UC-AFT, UCOP contract negotiations move toward potential impasse

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The University Council-American Federation of Teachers and the UC Office of the President made little progress on lecturer contract negotiations this week as they approach a potential impasse.

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The University Council-American Federation of Teachers, or UC-AFT, and the UC Office of the President, or UCOP, made little progress on lecturer contract negotiations this week as they approach a potential impasse, according to Kendra Levine, UC-AFT Unit 17 chair and research librarian.

Even before the expiration of the contract for Unit 18, which represents non-Senate faculty, Jan. 31, 2020, UCOP and UC-AFT have been bargaining on three main topics: job stability, compensation and workload. Levine said UC-AFT has been advocating for a stronger rehiring guarantee for lecturers, who are currently mostly hired on a term-by-term basis.

“We’ve made some progress on small things and have some ‘tentative agreements’ with the University, but we have not made a lot of progress on the three core demands of the campaign,” said Joanna Reed, continuing lecturer in sociology, in an email.

UCOP spokesperson Ryan King, however, said the UC system did move toward some compromises in the latest round of negotiations this week.

He added that they have built on the proposal that the UC system offered to UC-AFT at an April 16 bargaining session.

“We believe that our proposal demonstrates our good faith and recognition of the invaluable instructional role lecturers play in educating our students,” King said in an email.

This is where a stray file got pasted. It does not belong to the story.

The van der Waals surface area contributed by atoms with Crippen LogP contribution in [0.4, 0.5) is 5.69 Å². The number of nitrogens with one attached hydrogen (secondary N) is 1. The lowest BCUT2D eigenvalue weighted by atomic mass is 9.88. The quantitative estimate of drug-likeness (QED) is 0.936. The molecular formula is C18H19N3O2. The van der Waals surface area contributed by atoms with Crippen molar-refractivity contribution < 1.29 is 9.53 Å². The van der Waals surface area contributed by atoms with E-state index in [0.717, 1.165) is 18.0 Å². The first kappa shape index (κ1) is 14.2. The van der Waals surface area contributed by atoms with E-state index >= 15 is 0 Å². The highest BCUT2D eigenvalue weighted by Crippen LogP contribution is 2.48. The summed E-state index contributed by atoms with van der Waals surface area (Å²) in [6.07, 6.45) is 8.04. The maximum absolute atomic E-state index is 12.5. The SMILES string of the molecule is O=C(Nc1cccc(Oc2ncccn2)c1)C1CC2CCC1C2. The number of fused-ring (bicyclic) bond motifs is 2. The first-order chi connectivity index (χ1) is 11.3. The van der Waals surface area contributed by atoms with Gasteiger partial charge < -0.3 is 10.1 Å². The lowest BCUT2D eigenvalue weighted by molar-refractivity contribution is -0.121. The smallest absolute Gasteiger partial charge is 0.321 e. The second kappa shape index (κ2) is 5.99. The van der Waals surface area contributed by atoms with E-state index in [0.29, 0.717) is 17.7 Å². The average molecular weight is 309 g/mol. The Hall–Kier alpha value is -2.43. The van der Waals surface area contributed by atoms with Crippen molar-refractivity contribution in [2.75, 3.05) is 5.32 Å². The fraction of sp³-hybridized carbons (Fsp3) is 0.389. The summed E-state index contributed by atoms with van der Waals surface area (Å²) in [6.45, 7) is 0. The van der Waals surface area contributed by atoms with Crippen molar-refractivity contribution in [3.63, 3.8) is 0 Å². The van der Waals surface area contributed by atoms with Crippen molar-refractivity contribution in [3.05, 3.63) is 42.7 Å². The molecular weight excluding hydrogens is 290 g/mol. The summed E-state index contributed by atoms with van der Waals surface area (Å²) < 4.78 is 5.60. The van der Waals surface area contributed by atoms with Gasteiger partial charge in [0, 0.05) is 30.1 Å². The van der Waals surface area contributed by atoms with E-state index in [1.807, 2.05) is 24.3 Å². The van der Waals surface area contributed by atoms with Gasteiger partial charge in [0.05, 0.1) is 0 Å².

King added that the offer included increased compensation for members with lower salaries, as well as increased job stability for lecturers.

Levine also discussed the impact on students that lecturer job instability could have.

“It translates into the classroom,” Levine said. “A lot of the students understand that the teacher you really connected with, they might not be there next semester, and that’s hard.”

Levine added that contract negotiations are heading towards an impasse when both sides deem that there is no more progress that can be made.

Once the impasse is reached, they will undergo a legal process where offers will be sent to an arbitrator who will rule in favor of one way or the other, according to Levine.

“I hope that they can resolve the contract before that, but it really just depends on whether or not UC is going to move on better rehiring rights so there’s more job stability for lecturers,” Levine said.

She added that following an impasse, there will not be much information coming out about the process and negotiations will be put on hold.

Before then, however, Reed said bargaining will continue.

“Our contract is only as good as the union can make it,” Levine said. “I see it as another way to make UC a really great place to work and to go to school.”

King added that the UC system remains hopeful that an agreement can be reached.

Contact Catherine Hsu at [email protected] and follow her on Twitter at @catherinehsuDC.